No small grievance was the fact that Jennifer Harris, my steady through medical school, came from a family living so close to Washington, D. C., where we were learning about medicine at George Washington University. A more deranged family could only be found in a play by Albee or O’Neill. To this day, I have never known a woman so beautiful and beguiling, so pure and seemingly innocent as Jennifer Harris. Golden as the sun at noon, her hair fell in waves past her shoulders. In her face, one perceived the architecture of a deity with the beneficent smile of a wistful saint. Finally, there were those lucent, cornsilk blue eyes, the eyes that Eve stared Adam down with, that paralyzed me every time she looked my way. It was the only time that I have ever fallen in love at first sight. And yet, years later, I failed her. Our lockers being side by side, there was no way to avoid her, but it was months before I gathered the courage to ask her to see a movie with me. When I asked her, I couldn’t believe she wasn’t someone else’s. I was amazed that she didn’t belong to someone else. But for as much as I loved her, I could see her irreproachable grace and goodness slowly unravel the more I got to know her.
After four interminable years in medical school, we were finally set to graduate. My very last rotation was in neurology and I chose to do it overseas, at the Adelaide Hospital in Dublin. After easily the five most enjoyable weeks of my career in medical school came the time to fly back to Washington and collect my diploma. Having left her rotation early, Jennifer was there to pick me up at Dulles. After exiting the Aer Lingus 747 flight from Dublin that landed in the early afternoon at Dulles, I paged Jenny at GWU Hospital. Not quite two hours later, she picked me up in her coach, an old, dilapidated Chevy sedan, which she had only weeks before liberated from the police department’s impoundment for unpaid parking tickets. That was Jennifer, too, the absent-minded, irresponsible creature who would so often forget when we planned to meet somewhere. And there was no accounting for it.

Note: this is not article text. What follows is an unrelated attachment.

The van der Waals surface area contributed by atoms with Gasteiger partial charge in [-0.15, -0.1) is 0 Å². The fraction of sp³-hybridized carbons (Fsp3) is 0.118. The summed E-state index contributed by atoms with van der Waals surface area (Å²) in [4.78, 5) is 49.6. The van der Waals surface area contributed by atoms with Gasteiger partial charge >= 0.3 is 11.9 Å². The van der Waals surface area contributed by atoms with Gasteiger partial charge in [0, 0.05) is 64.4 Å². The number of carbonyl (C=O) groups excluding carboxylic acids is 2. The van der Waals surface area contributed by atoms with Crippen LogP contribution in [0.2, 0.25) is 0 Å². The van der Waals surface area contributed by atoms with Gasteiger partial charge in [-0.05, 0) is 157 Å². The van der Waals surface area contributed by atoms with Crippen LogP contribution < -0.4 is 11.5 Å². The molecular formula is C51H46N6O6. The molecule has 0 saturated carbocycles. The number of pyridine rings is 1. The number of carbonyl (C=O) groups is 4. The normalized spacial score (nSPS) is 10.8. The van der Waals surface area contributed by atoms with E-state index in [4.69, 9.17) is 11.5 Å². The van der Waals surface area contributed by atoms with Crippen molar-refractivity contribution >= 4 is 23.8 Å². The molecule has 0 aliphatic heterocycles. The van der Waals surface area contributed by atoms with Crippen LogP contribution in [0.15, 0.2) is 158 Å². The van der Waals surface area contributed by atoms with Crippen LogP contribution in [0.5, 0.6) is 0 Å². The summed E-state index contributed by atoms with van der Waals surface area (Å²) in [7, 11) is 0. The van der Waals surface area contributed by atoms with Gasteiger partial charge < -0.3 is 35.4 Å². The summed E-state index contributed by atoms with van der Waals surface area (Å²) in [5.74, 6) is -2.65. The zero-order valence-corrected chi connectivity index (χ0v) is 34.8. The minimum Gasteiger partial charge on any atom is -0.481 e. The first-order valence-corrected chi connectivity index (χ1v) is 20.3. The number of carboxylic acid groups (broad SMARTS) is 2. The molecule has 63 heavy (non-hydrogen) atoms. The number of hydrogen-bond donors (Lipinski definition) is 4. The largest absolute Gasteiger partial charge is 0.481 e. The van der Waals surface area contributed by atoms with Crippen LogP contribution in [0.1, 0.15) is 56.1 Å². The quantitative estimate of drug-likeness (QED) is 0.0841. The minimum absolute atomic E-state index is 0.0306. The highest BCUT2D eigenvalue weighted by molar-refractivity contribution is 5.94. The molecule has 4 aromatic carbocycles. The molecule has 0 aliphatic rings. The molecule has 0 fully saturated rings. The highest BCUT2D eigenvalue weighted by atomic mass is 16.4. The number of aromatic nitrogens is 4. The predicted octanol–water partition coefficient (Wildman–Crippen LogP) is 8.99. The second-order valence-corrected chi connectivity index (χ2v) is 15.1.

In Olney, a Maryland suburb of the capital, resided her parents, her younger sister and brother. To me, the proximity to her tribe was all too close; in fact, it was like trench warfare back in the First World War. Her father had been an alcoholic, though he seldom got drunk now that his children were all out of high school. Amid tears and Kleenex late one night, Jennifer all but confessed that he molested her when she was still a child. She wouldn’t go further than that. She never told me straight out. However, in what questions she didn’t answer me, she all but admitted it. Then there was her mother, who always seemed cold to me in her interactions with Jennifer, but still cared for her enough to hate me because she felt I wasn’t good enough for her. According to Jenny, the crystal lithium tablets she took for her bipolar disorder took some of the edge off her tantrums. I knew I was the cause of many of them. Dotty Harris, in addition to being a very unhappy and disagreeable woman, was the second alcoholic in the family, always with a glass of wine in her hand, and to complete the picture, was manic-depressive. The sister thought little of me, like her mother, and the brother, the youngest of the siblings, living in a fraternity at the University of Maryland, was well on his way to being the third dipsomaniac in the Harris brood.
Departing Dulles, we searched for the nearest motel in Arlington to satisfy our carnal desires, as her roommate was home studying for her own finals at GWU. Of moments of ecstasy in my life, that afternoon was one. Then suddenly, shortly after six, Jennifer bolted for her clothes which were hanging on a chair. “Oh, my god, I forgot that my parents are expecting us for dinner.” Her smile melted like sandcastle at the beach. They invited Ruth, Jennifer’s best friend in the med school class and her boyfriend. Dinner, as Dotty Harris, planned it, was at seven.